jill's blog

jill's picture

Public Health and Earthquakes

More than a million earthquakes worldwide occur each year. That’s about two earthquakes a minute. More than 900 of those are potentially damaging (magnitude 5 or greater) earthquakes. With OpenHazards.com tools, you can learn more about where those damaging earthquakes are likely to strike, and make decisions about whether and how to prepare.

jill's picture

Disaster Planning and Data

Data collection, storage and retrieval are vital functions of any modern business, large or small. In the United States, 99% of roughly 29.6 million businesses are small firms (fewer than 500 employees). We would expect that most of the country’s 18,000 large corporations to have hardened data facilities with bullet-proof business continuity plans – and given the high level of reliance on data integrity, that small businesses would follow suit. But that’s not necessarily the case. For example, Symantec recently published the

jill's picture

Taiwan Earthquake Update

Here's our first update on the December 19, 2009 Taiwan earthquake: OpenHazards Group, Inc. has translated reports from the China Times, which features excerpts from other Chinese newspapers.

jill's picture

OpenHazards Accurately Predicted Today's Earthquake in Taiwan

The Open Hazards Group accurately predicted the damaging earthquake that struck Taiwan Saturday evening at 9:02 pm. A screen shot of the forecast shows the openhazards.com forecast details. The contour plot shows earthquake probability and the blue marker depicts the epicenter of the actual quake.  The forecast was posted to our website before the earthquake occurred.  An aftershock forecast will be available on our website after midnight California time when our site updates worldwide forecasting.

jill's picture

Space Frame

What do most modern motorcycles, cars, highway signs, some tall buildings, domed arenas and modernist style industrial and commercial buildings have in common? The space frame: a lightweight, rigid frame made of interlocking bars or rods (struts). Arranged in a geometric pattern, the struts in a space frame building provide stability, strength and resistance to rotation or movement due to external forces such as strong wind or ground motion.

jill's picture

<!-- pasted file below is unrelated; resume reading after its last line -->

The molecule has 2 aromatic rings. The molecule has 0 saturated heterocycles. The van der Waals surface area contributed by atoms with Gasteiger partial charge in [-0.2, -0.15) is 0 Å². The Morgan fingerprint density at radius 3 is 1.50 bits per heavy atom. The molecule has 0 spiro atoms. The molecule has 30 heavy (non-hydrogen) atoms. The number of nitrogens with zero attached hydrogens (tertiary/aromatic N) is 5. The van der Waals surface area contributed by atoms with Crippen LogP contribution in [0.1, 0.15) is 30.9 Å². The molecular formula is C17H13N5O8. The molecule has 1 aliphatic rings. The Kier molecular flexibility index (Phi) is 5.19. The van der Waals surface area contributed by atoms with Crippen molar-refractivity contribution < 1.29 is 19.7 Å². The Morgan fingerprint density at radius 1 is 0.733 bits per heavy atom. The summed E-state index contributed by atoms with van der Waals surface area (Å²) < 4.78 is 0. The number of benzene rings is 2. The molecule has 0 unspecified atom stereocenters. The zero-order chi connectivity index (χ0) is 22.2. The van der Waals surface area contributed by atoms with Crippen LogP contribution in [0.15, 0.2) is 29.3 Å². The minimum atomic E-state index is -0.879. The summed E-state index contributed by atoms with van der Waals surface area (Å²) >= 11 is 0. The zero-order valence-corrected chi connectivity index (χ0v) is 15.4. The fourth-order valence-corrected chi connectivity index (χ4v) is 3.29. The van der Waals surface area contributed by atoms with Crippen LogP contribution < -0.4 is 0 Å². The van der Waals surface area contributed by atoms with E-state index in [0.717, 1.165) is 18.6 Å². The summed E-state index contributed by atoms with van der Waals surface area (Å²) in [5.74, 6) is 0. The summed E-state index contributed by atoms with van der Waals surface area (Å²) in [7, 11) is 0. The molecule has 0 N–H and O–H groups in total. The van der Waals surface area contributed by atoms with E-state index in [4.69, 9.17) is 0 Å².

URM Bearing Wall

An unreinforced masonry (URM) bearing wall is a URM wall that provides vertical support for the floor or roof of a structure. URM buildings are not strengthened (reinforced) with embedded steel bars, which makes them extremely hazardous in seismically active regions. Materials used in these kinds of buildings are generally unreinforced adobe, clay, concrete or concrete block, brick, or rubble. These buildings are popular all over the world, even though they tend to collapse in strong earthquakes.

jill's picture

Bearing Shear Wall

A bearing shear wall is another term used by structural engineers and builders to describe a type of wall, or actually a wall system designed to provide strength to a building by transferring stress to the foundation.

jill's picture

Tilt Up

This blog is a continuing discussion about building types, and how they respond to earthquakes. Today’s blog is about tilt up buildings. (Once all the most common building types are explained, I’ll move on to translating peak ground acceleration and “g” forces, and the term probability.)

What’s a tilt up?

jill's picture

Wood Frame

What type of building do you live in? work in? play in? If your children are in school or college, what kind of building types do they take classes, or live in? Occupied with the business of living, you probably don’t think much about the strength or safety of the walls that surround you or the roof overhead. But knowing a little more about the structures you spend your time in could benefit you in all kinds of ways – and maybe even save your life. Let's start with "wood-frame" construction.

jill's picture

Earthquake Damage and the Home Response Tool

I grew up in earthquake country – otherwise known as the Los Angeles greater metropolitan region – and lived through dozens of “felt” earthquakes. Before the magnitude 6.7 Sylmar (San Fernando, CA) earthquake of 1971, I thought earthquakes were kind of fun. Of course, I was still a teenager, and thought I was invincible. A little “jiggle” now and then made life a little spicier, and no real damage occurred from the mild, infrequent events spanning most of the 1940s, 1950s, and 1960s.

Pages

Subscribe to RSS - jill's blog
Risk Alert